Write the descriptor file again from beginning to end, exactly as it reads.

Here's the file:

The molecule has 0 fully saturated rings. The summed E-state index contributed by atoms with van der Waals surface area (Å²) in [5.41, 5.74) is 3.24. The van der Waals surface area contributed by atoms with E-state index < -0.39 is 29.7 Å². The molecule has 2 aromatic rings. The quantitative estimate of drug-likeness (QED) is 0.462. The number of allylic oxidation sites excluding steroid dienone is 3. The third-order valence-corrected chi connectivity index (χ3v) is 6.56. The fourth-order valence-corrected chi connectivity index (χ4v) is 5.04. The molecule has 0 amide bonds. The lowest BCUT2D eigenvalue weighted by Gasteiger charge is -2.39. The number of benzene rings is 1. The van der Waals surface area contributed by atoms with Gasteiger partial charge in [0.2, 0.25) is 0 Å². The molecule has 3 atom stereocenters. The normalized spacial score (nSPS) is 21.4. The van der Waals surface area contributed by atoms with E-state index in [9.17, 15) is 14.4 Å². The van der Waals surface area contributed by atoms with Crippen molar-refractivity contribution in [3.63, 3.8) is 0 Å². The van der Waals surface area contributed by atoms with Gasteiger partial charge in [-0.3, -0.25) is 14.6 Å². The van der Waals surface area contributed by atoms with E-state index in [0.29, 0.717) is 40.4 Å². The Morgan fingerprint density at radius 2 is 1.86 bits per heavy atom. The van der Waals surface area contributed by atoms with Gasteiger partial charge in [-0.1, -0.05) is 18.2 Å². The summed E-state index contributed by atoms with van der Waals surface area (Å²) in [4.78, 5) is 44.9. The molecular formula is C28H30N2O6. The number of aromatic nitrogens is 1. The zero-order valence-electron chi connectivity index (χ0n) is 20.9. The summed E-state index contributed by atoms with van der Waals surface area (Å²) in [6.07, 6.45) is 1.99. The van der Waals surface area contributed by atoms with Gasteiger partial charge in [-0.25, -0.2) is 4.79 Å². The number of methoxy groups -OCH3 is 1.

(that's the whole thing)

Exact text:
The molecule has 0 fully saturated rings. The summed E-state index contributed by atoms with van der Waals surface area (Å²) in [5.41, 5.74) is 3.24. The van der Waals surface area contributed by atoms with E-state index < -0.39 is 29.7 Å². The molecule has 2 aromatic rings. The quantitative estimate of drug-likeness (QED) is 0.462. The number of allylic oxidation sites excluding steroid dienone is 3. The third-order valence-corrected chi connectivity index (χ3v) is 6.56. The fourth-order valence-corrected chi connectivity index (χ4v) is 5.04. The molecule has 0 amide bonds. The lowest BCUT2D eigenvalue weighted by Gasteiger charge is -2.39. The number of benzene rings is 1. The van der Waals surface area contributed by atoms with Gasteiger partial charge in [0.2, 0.25) is 0 Å². The molecule has 3 atom stereocenters. The normalized spacial score (nSPS) is 21.4. The van der Waals surface area contributed by atoms with E-state index in [9.17, 15) is 14.4 Å². The van der Waals surface area contributed by atoms with Crippen molar-refractivity contribution in [3.63, 3.8) is 0 Å². The van der Waals surface area contributed by atoms with Gasteiger partial charge in [-0.3, -0.25) is 14.6 Å². The van der Waals surface area contributed by atoms with E-state index in [0.29, 0.717) is 40.4 Å². The Morgan fingerprint density at radius 2 is 1.86 bits per heavy atom. The van der Waals surface area contributed by atoms with Gasteiger partial charge in [-0.1, -0.05) is 18.2 Å². The summed E-state index contributed by atoms with van der Waals surface area (Å²) in [4.78, 5) is 44.9. The molecular formula is C28H30N2O6. The number of aromatic nitrogens is 1. The zero-order valence-electron chi connectivity index (χ0n) is 20.9. The summed E-state index contributed by atoms with van der Waals surface area (Å²) in [6.07, 6.45) is 1.99. The van der Waals surface area contributed by atoms with Gasteiger partial charge in [-0.25, -0.2) is 4.79 Å². The number of methoxy groups -OCH3 is 1.